Dawn corrigan

Dawn Corrigan has published poems and prose in a number of journals and anthologies, and her debut novel, an environmental mystery, was published in 2014. "Vanity Card" is a loose companion piece to her essay The Mystery of Titian Hair, which appeared at The Good Men Project in August. She works in the affordable housing industry and lives in Myrtle Grove, Florida.

 

VANITY CARD

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In fourth grade, I went from being a shy but essentially cheerful girl to a moody and unpredictable one, practically overnight. My fourth-grade teacher, Mrs. Safer, was alarmed enough by this sudden change in disposition to phone my mother at home.

Mom, though, was taking the situation in stride. She knew what was up.

“She’s pre-menstrual,” Mom calmly informed the teacher.

It was 1976. “I haven’t seen it in them this young,” Mrs. Safer protested.

“Well, you’re seeing it now,” Mom said. Get used to it, she might have added.

Mrs. Safer was a sweet and conscientious woman. Once she’d digested my mother’s words, she decided to do something about them. She ordered a movie about the menstrual cycle and scheduled an after-school viewing. Permission slips were sent home with all the girls in class. But my friend Pam and I, our mothers in tow, were the only students who attended.

My powers of attention were not what they might have been just then, and I didn’t absorb much about the movie. Plus, I refused to wear my glasses, so it was all a sort of muddled blur anyway.

Nor did I have any idea the movie was being screened primarily for my benefit, information Mom didn’t share until much later.

At the time, all I knew was I felt grumpy. And watching the movie just made me grumpier.

Afterward, Mom tried to engage me in conversation about it. “What did you think?” she asked.

“I thought the script was weak and the performances overacted,” I answered.

No, not really. I probably said, “I thought it was sort of dumb.” But I meant the other thing.

Mom had been hoping to use the movie as a way of starting a dialogue. Thwarted by my sulkiness, she decided to turn to a book. This should have been a good move, since there was nothing I loved more than reading. The book she selected was one of the Peter Mayle titles, I think either Where Did I Come From? or What’s Happening to Me?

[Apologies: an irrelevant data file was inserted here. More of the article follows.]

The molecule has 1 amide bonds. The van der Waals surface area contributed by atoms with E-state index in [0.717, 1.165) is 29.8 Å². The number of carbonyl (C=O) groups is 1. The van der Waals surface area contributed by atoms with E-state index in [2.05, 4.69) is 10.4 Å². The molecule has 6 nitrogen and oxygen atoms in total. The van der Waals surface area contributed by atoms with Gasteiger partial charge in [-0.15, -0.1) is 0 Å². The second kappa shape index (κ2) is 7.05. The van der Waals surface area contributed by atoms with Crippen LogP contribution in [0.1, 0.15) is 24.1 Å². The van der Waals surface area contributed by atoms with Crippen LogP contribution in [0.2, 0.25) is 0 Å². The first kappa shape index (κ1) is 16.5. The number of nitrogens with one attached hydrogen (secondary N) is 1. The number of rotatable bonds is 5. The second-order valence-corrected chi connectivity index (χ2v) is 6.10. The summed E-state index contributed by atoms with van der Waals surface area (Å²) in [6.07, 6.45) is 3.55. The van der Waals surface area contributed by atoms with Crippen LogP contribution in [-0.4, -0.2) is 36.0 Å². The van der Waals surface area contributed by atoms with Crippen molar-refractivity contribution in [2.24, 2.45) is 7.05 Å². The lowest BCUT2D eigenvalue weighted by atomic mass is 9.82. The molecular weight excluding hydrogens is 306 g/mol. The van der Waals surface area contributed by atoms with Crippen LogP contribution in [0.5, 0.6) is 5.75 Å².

Mom worked as a secretary in a school district a few towns over, so on most weekdays I got home before she did. One afternoon when I arrived home there was a paper bag resting on the kitchen table.

I could tell at once there was a book inside the bag. I was an omnivorous reader, and no book had ever been denied to me. I unwrapped it and read it cover to cover.

A fast reader, I finished quickly. It was all right, but Nancy Drew was better. I got an apple and settled on the couch with The Spider Sapphire Mystery.

When my mother got home and saw the book out of the bag, she became flustered. She’d been working herself up for a big conversation, and I’d messed with the script.

“Um, you read that book?” she asked.

“Yeah,” I said, not looking up from my mystery.

“What did you think?”

“It was okay.”

“Do you have any questions?”

“Nope.”

But when, right on schedule with Mom’s prediction, I got my first period a few months later, I was somewhat taken aback. I hadn’t really put together any of the things I’d seen in the movie, or read in the book, with my own body. In fact, it would be years before I was able to do so.

At the time, I mostly tried to pretend I didn’t have a body. Therefore I made as little fuss about my first period as possible, not discussing it with Pam or  my other friends. I just pretended it didn’t happen.

My body, however, had other ideas. By the time I reached 13, it was clanging like a bell. Although I still spent most of my time up in my head, my body began to demand that I pay it the occasional visit—always after securing the attentions of a boy.

Fortunately, my mother was just as equanimous about my burgeoning sexuality as she’d been about my incipient adolescence. As long as I kept my grades up, and appeared to stay focused on the long game—which, we silently agreed, would involve me delaying or even skipping marriage and child-rearing, leaving South Jersey, and doing something interesting with my life—she wasn’t fussed about me running around with boys, and didn’t allow our small town’s Puritanical judgments to penetrate my psyche.

The closest description I’ve ever found to this parenting model came from, of all people, Chuck Lorre. On a vanity card for the series Dharma & Greg, he wrote that he and Dottie Dartland Zicklin conceived of the character Dharma Montgomery as “a woman whose personality is not a neurotic product of societal and parental conditioning, but of her own free-flowing, compassionate mind.”

I’m not sure Mom would have phrased it that way, but I think it’s in the ballpark of what she was after for me.

My compassion, however, has its limits. Particularly when confronted with women who hit puberty at 15 or 16, became sexually active a few years later, and then are judgy about girls who menstruate at 10 or 11 and also become sexually active a few years later. It reeks of Puritanism, even when expressed from supposedly progressive quarters.

Rather than protesting the sexualization of children, I prefer to protest their commodification, which is truly detestable. But their bodies and libidos will develop, at different rates and in different ways for different individuals, no matter how much their parents object. If we could provide a protected space for that to occur—free from predation, pressure, and judgment—wouldn’t that be something to put on our vanity card?